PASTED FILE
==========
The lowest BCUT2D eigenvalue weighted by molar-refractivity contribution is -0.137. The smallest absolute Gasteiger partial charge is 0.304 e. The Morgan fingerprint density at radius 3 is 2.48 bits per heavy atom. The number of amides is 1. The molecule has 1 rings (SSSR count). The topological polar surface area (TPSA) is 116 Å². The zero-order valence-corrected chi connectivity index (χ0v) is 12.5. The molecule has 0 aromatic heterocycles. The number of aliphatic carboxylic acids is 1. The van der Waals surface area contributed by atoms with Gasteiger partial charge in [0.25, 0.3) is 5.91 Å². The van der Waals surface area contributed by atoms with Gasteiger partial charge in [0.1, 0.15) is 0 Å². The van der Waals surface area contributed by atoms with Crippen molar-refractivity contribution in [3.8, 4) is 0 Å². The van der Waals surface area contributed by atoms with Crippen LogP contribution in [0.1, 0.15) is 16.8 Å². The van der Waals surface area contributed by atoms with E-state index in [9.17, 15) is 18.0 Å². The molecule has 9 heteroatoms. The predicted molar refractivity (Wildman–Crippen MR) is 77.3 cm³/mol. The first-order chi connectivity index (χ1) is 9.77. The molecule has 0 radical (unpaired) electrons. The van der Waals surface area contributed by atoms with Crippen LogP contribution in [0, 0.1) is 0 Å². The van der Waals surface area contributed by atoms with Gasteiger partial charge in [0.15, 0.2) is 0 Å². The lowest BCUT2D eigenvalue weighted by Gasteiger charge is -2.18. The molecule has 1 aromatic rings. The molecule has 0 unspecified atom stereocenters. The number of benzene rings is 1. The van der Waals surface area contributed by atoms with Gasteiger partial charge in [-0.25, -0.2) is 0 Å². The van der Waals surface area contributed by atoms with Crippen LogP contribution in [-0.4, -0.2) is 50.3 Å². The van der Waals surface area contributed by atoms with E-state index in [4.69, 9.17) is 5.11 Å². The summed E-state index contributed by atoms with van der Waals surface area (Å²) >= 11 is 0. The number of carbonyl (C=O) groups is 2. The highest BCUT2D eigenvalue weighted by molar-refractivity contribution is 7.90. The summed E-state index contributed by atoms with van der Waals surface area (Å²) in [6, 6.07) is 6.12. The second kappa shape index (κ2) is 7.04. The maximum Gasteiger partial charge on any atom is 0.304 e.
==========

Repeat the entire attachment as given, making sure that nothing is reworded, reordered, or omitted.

The lowest BCUT2D eigenvalue weighted by molar-refractivity contribution is -0.137. The smallest absolute Gasteiger partial charge is 0.304 e. The Morgan fingerprint density at radius 3 is 2.48 bits per heavy atom. The number of amides is 1. The molecule has 1 rings (SSSR count). The topological polar surface area (TPSA) is 116 Å². The zero-order valence-corrected chi connectivity index (χ0v) is 12.5. The molecule has 0 aromatic heterocycles. The number of aliphatic carboxylic acids is 1. The van der Waals surface area contributed by atoms with Gasteiger partial charge in [0.25, 0.3) is 5.91 Å². The van der Waals surface area contributed by atoms with Gasteiger partial charge in [0.1, 0.15) is 0 Å². The van der Waals surface area contributed by atoms with Crippen molar-refractivity contribution in [3.8, 4) is 0 Å². The van der Waals surface area contributed by atoms with Crippen LogP contribution in [0.1, 0.15) is 16.8 Å². The van der Waals surface area contributed by atoms with E-state index in [9.17, 15) is 18.0 Å². The molecule has 9 heteroatoms. The predicted molar refractivity (Wildman–Crippen MR) is 77.3 cm³/mol. The first-order chi connectivity index (χ1) is 9.77. The molecule has 0 radical (unpaired) electrons. The van der Waals surface area contributed by atoms with Crippen LogP contribution in [0, 0.1) is 0 Å². The van der Waals surface area contributed by atoms with Gasteiger partial charge in [0.15, 0.2) is 0 Å². The lowest BCUT2D eigenvalue weighted by Gasteiger charge is -2.18. The molecule has 1 aromatic rings. The molecule has 0 unspecified atom stereocenters. The number of benzene rings is 1. The van der Waals surface area contributed by atoms with Gasteiger partial charge in [-0.25, -0.2) is 0 Å². The van der Waals surface area contributed by atoms with Crippen LogP contribution in [-0.4, -0.2) is 50.3 Å². The van der Waals surface area contributed by atoms with E-state index in [4.69, 9.17) is 5.11 Å². The summed E-state index contributed by atoms with van der Waals surface area (Å²) >= 11 is 0. The number of carbonyl (C=O) groups is 2. The highest BCUT2D eigenvalue weighted by molar-refractivity contribution is 7.90. The summed E-state index contributed by atoms with van der Waals surface area (Å²) in [6, 6.07) is 6.12. The second kappa shape index (κ2) is 7.04. The maximum Gasteiger partial charge on any atom is 0.304 e.